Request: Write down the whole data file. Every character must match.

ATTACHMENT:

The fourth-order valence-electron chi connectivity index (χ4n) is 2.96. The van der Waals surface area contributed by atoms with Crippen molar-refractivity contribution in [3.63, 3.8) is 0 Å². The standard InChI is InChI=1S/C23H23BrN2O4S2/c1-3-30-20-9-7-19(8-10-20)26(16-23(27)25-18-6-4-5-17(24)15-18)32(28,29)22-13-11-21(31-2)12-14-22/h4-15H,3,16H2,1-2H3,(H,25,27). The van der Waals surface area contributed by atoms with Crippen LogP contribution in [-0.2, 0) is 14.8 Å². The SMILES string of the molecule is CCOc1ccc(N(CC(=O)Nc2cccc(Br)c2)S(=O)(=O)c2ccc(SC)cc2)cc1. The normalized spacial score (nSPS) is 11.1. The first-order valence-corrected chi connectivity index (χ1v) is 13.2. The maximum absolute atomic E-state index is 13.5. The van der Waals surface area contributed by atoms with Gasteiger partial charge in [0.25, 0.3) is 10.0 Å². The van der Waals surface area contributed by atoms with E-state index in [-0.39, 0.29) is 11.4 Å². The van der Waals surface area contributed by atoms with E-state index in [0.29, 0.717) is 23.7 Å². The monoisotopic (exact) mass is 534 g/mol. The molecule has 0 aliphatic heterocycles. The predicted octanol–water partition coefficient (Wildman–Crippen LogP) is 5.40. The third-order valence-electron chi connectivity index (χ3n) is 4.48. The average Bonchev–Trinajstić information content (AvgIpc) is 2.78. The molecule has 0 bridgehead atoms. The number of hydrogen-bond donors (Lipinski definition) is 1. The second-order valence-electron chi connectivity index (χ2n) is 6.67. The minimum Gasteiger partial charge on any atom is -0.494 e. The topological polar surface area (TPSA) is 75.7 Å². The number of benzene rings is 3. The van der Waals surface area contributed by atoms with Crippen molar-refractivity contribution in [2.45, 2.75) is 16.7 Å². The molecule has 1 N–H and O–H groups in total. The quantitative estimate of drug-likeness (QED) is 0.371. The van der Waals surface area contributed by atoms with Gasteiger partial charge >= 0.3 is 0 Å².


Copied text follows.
The fourth-order valence-electron chi connectivity index (χ4n) is 2.96. The van der Waals surface area contributed by atoms with Crippen molar-refractivity contribution in [3.63, 3.8) is 0 Å². The standard InChI is InChI=1S/C23H23BrN2O4S2/c1-3-30-20-9-7-19(8-10-20)26(16-23(27)25-18-6-4-5-17(24)15-18)32(28,29)22-13-11-21(31-2)12-14-22/h4-15H,3,16H2,1-2H3,(H,25,27). The van der Waals surface area contributed by atoms with Crippen LogP contribution in [-0.2, 0) is 14.8 Å². The SMILES string of the molecule is CCOc1ccc(N(CC(=O)Nc2cccc(Br)c2)S(=O)(=O)c2ccc(SC)cc2)cc1. The normalized spacial score (nSPS) is 11.1. The first-order valence-corrected chi connectivity index (χ1v) is 13.2. The maximum absolute atomic E-state index is 13.5. The van der Waals surface area contributed by atoms with Gasteiger partial charge in [0.25, 0.3) is 10.0 Å². The van der Waals surface area contributed by atoms with E-state index in [-0.39, 0.29) is 11.4 Å². The van der Waals surface area contributed by atoms with E-state index in [0.29, 0.717) is 23.7 Å². The monoisotopic (exact) mass is 534 g/mol. The molecule has 0 aliphatic heterocycles. The predicted octanol–water partition coefficient (Wildman–Crippen LogP) is 5.40. The third-order valence-electron chi connectivity index (χ3n) is 4.48. The average Bonchev–Trinajstić information content (AvgIpc) is 2.78. The molecule has 0 bridgehead atoms. The number of hydrogen-bond donors (Lipinski definition) is 1. The second-order valence-electron chi connectivity index (χ2n) is 6.67. The minimum Gasteiger partial charge on any atom is -0.494 e. The topological polar surface area (TPSA) is 75.7 Å². The number of benzene rings is 3. The van der Waals surface area contributed by atoms with Crippen molar-refractivity contribution in [2.45, 2.75) is 16.7 Å². The molecule has 1 N–H and O–H groups in total. The quantitative estimate of drug-likeness (QED) is 0.371. The van der Waals surface area contributed by atoms with Gasteiger partial charge >= 0.3 is 0 Å².